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‘Elephant Day’ was proclaimed before Francis was voted Pope

TODAY, Wednesday, is the thirteenth day of the third month of the year: March 13, 2019. But, perhaps fortunately, it is NOT a Friday the 13th– if only because “the latter is considered an unlucky day in Western superstition.” ‘Superstition’ is a pejorative term for any belief or practice considered irrational or supernatural.

This is, for example, if the belief or practice arises from ignorance; a misunderstanding of science or causality; a positive belief in fate or magic, or fear of the unknown.

The term is also commonly applied to beliefs and practices surrounding luck, prophecy and certain spiritual beings – particularly the belief that future events can be foretold by specific but apparently unrelated prior events.

Oftentimes, the word is used to refer to a religion that isn’t practiced by the majority in a given society regardless of whether or not the prevailing religion contains alleged superstitions (‘folkloristic’). But, that’s a tale fit to be told another day...The story here today is ‘manifold,’ so to speak.

It ranges from ‘World Elephant Day’ to the elevation of Pope Francis to the apogee of the Roman Catholic hierarchy.

The Argentinian Jesuit Cardinal-cum-Priest Jorge Mario Bergoglio of San Roberto Bellarmino (2001–2013) was born in Buenos Aires on December 17, 1936.

He was elected by a Papal Conclave as the 266th Pope of the Catholic Church on March 13, 2013–thus becoming ‘Pope Francis,’ Bishop of Rome and Sovereign Head of the Vatican State.

In the event, he succeeded Pope Benedict-X VI who had resigned on February 28 the same year, on account of old age: 85 years–and still counting– on Planet Earth this side of heaven.

He was Pope since April 19, 2005. Francis is the first Jesuit Pope; the first Pope from the Americas and from the Southern Hemisphere; the first Pope to visit and hold papal mass in the Arabian Peninsula, and the first Pope from outside Europe since the Syrian Pope Gregory-III (born in 690CE), who reigned from February 11, 731 Christian Era (CE) to his death on November 28, 741CE.

Yesterday, March 12th, was ‘World Elephant Day,’ co-founded on August 12, 2012 by the Canadian filmmaker- director-producer Patricia Sims and the Thaibased Elephant Reintroduction Foundation (ERF),–the latter an initiative of Her Majesty Q ueen Sirikit of Thailand.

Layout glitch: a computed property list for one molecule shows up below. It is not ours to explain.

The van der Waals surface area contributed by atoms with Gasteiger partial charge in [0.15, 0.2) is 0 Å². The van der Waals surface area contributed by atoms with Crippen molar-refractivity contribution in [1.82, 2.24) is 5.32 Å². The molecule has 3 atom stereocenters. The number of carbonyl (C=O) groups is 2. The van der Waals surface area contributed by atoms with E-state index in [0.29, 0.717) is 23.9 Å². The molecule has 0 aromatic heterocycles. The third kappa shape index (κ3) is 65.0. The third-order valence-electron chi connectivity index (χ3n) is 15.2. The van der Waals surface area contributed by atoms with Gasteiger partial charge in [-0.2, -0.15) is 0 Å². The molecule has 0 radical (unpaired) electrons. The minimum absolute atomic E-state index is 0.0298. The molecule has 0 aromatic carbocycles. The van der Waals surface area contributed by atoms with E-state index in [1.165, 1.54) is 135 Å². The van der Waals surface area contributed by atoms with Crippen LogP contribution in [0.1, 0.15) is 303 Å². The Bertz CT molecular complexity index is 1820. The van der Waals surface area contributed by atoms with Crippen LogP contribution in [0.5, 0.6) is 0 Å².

The two elephantine innovators- cum-protectors of the endangered pachyderm originally focused on the Asian elephant, seeking to have captive Asian elephants returned to the wild.

They hoped that doing this would save the beasts “from abuse, exploitation– and extinction!” Hence their documentary titled ‘Return to the Forest!’ on The Green Channel TV... [See < www. when e le p han t s were youn g. com>/ ] .

What a lofty ideal...Tanzania has a great, inborn interest in the (African) elephant in particular–and, arguably, the world’s elephants in general.

This is largely why the President John Magufuli government put behind prison bars the ‘Ivory Q ueen,’ namely Ms Yang Fenglan (69), a ki-Swahili-fluent Chinese businesswoman living in Tanzania since 1975 when she came to work as a translator/ interpreter for the Tanzania- Z ambia Railway construction project.

Yang–together with two Tanzanians: Salivius Francis Matembo and Manase Julius Philemon–were convicted of operating one of Africa’s biggest ivory-smuggling rings, responsible for smuggling about 868 ivory pieces worth $ 5.6m from some 400 elephants, from year-2000 to 2014.

The trio was jailed for 15 years. She was also fined a hefty sum, and had all her property in Tanzania confiscated. In March 2016, Tanzania sentenced two Chinese men to 35 years each in jail for ivory smuggling, while in December 2015, another court sentenced four Chinese men to 20 years in jail each after they were convicted of smuggling rhino horns. [ < www.reute rs .com/ art icle / us -tan z an ia-p oachin g/ chin e s e -> ] .

The International U nion for Conservation of Nature (IU CN), a global environmental body, says the population of African elephants has fallen to 415,000 as a result of poaching: a drop of 110,000 over the last 10 years. In the last decade alone, Africa has lost about 110,000 elephants, with an estimated 415,000 elephants still living on the continent, according to the Worldwide Fund for Nature.

In Tanzania, the elephant population shrank from 110,000 in 2009 to little more than 43,000 in 2014, according to a 2015 census, with conservation groups blaming “industrial-scale” poaching... [ < www.aljaze e ra.com/ n e ws/ 2 019 / 02 / t an z an ia-courts e n t e n ce s -chin e s e -iv ory-q ...> ] .

Oh, I don’t know...What I know from the Wikipedia is that today, March 13, is also ‘Africa Scouts Day;’ and that India’s Missionaries of Charity chose Sister Nirmala to succeed Mother Teresa as its leader on March 13, 1997...

There really is no magic or ‘superstition’ to all that; you only have to browse the ubiquitous Internet to gorge yourself on such goody-goodies...

Cheers!

[ is rae llyimo@gmail.com]

TODAY Tanzania play Uganda for ...

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Author: Karl Lyimo

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